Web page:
15. A wind powered sailing craft according to any one of the preceding claims 1 to 12 wherein the hull includes a rudder disposed rearwardly and upwardly from the hull and a rudder disposed rearwardly and downwardly from the hull.
16. A wind powered sailing craft according to claim 15 wherein the rudder disposed rearwardly and upwardly from the hull and the rudder disposed rearwardly and downwardly from the hull are capable, in use, of being independently controlled.
17. A wind powered sailing craft according to any one of the preceding claims wherein the hydrofoil assembly includes a hydrofoil assembly float member connected to the assembly to prevent the connection between the rigid beam and the hydrofoil assembly becoming submerged.
18. A wind powered sailing craft according to any one of the preceding claims wherein the hull includes hull float members attached thereto to provide stability to the hull whilst resting upon the surface of the water.
19. A wind powered sailing craft according to any one of the preceding claims including a cowell extending over a substantial portion of the rigid beam wherein the cowell is rotatably attached to the rigid beam and may, in use, rotate about the longitudinal axis of the rigid beam.
20. A wind powered sailing craft according to claim 5, or any one of claims 6 to 19 when appended to claim 5, wherein the aerofoil member comprises a flexible and resilient member that is capable, in use, of being twisted about an axis generally transverse to the flow of air past the aerofoil member, the axis also being generally aligned with the lateral axis of the aerofoil member.
21. A wind powered sailing craft according to any one of the preceding claims wherein the aerofoil assembly includes a plurality of aerofoil members each member being capable, in use, of rotation about an axis generally transverse to the flow of air past the aerofoil members with each axis also being generally aligned with the lateral axis of the individual aerofoil members.
22. A wind powered sailing craft according to claim 21 wherein the aerofoil assembly comprises two aerofoil members of substantially similar configuration.
23. A wind powered sailing craft according to claim 22 wherein the two aerofoil members are capable, in use, of independent rotation about an axis generally transverse to the flow of air past the aerofoil members, the axes also being generally aligned with the lateral axis of each aerofoil member, such that when independent rotation thereof is controlled, the rotation of the two foils can be used to effect rotation of the aerofoil members about an axis generally aligned with the flow of air past the aerofoil members.
24. A wind powered sailing craft according to any one of the preceding claims wherein the hydrofoil assembly includes a plurality of hydrofoil members each member being capable, in use, of rotation about an axis generally transverse to the flow of water past the hydrofoil members, the axis also being generally aligned with the lateral axis of the hydrofoil members.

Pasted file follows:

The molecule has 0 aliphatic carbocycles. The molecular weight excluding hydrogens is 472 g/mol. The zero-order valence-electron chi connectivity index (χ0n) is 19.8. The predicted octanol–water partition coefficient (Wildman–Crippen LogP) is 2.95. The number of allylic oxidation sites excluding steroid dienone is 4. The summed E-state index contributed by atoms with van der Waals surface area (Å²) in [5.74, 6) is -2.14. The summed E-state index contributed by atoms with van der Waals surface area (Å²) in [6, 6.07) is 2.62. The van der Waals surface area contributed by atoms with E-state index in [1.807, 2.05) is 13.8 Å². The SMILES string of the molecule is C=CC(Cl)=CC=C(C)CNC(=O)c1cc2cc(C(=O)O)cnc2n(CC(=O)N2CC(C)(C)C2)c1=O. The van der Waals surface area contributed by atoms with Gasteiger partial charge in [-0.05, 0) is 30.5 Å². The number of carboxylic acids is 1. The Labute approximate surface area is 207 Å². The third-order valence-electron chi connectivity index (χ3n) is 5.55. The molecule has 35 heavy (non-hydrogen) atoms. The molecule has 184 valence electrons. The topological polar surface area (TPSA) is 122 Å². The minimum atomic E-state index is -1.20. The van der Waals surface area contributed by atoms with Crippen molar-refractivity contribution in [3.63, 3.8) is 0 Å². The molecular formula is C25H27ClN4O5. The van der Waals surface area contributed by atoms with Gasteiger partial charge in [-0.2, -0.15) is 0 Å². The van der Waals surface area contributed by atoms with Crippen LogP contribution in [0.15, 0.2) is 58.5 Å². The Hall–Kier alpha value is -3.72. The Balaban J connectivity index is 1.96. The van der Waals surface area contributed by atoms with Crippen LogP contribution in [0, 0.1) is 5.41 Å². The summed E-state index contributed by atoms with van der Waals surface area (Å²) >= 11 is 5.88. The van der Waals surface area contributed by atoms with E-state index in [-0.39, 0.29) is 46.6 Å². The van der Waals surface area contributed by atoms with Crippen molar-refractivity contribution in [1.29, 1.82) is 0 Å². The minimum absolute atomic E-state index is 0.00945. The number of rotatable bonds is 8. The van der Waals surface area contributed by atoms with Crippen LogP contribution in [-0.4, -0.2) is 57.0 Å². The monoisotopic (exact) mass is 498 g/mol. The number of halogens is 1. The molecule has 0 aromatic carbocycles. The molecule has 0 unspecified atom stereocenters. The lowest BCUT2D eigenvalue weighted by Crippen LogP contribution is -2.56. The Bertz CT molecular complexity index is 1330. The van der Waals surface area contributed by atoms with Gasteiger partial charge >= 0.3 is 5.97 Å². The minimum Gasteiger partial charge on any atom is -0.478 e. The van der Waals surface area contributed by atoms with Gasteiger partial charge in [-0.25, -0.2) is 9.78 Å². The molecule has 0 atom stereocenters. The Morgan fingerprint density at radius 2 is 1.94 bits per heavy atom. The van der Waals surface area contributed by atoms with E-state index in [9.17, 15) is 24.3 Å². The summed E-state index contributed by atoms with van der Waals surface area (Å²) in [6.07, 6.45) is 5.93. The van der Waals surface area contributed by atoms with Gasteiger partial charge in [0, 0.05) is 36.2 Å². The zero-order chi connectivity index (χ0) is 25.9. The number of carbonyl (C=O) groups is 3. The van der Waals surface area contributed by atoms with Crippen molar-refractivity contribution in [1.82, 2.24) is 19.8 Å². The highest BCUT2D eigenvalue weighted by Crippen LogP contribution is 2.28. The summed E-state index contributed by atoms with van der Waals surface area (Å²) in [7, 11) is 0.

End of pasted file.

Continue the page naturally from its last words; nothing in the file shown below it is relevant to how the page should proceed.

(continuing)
25. A wind powered sailing craft according to claim 24 wherein the hydrofoil assembly comprises two hydrofoil members of substantially similar configuration.
26. A wind powered sailing craft according to claim 25 wherein the two separate hydrofoil members are capable, in use, of independent rotation about an axis generally transverse to the flow of water past the hydrofoil members, the axes of rotation also being generally aligned with the lateral axis of each hydrofoil member, such that when independent rotation thereof is controlled, the rotation of the two foils can be used to effect rotation of the hydrofoil members about an axis generally aligned with the flow of water past the hydrofoil members leading edges.
27. A wind powered sailing craft according to claims 23 and 26.
28. A wind powered sailing craft according to claim 1 substantially as hereinbefore described in relation to any one or more of Figures 3 to 5 and 11 to 14.
Description:
HYDROFOIL SAIL CRAFT Field of the Invention The present invention relates to an improved sail craft. In particular, the invention relates to a wind powered sailing craft with improved speed performance as compared with the prior art.

Background of the invention Sail powered craft have been well known for many years and have been used for many purposes including commercial and military applications. In more recent times, with the advent of active propulsion systems, wind powered sail craft have generally been restricted to leisure activities.

Popular forms of modern day sail craft include yachts, catamarans and sail boards. Whilst the applications for this type of craft have become more restricted in recent times, there is still a great deal of interest for leisure applications. The leisure market is substantial and the competition for new and improved designs is significant.

In particular, there is substantial competition to produce a sail craft with superior speed performance as compared with prior art designs. In this regard, the competition to produce sail craft of ever improved speed performance is similar to the competition to produce solar powered or man powered vehicles of greater performance than their predecessors. A notable example of this type of craft that has been designed to produce the best known speed performance is the Australian designed"Yellow Pages Endeavour"which is a wind powered sail craft that has recorded an average top sailing speed of 46.52 knots in a 19 knot true wind speed with minimal wave height.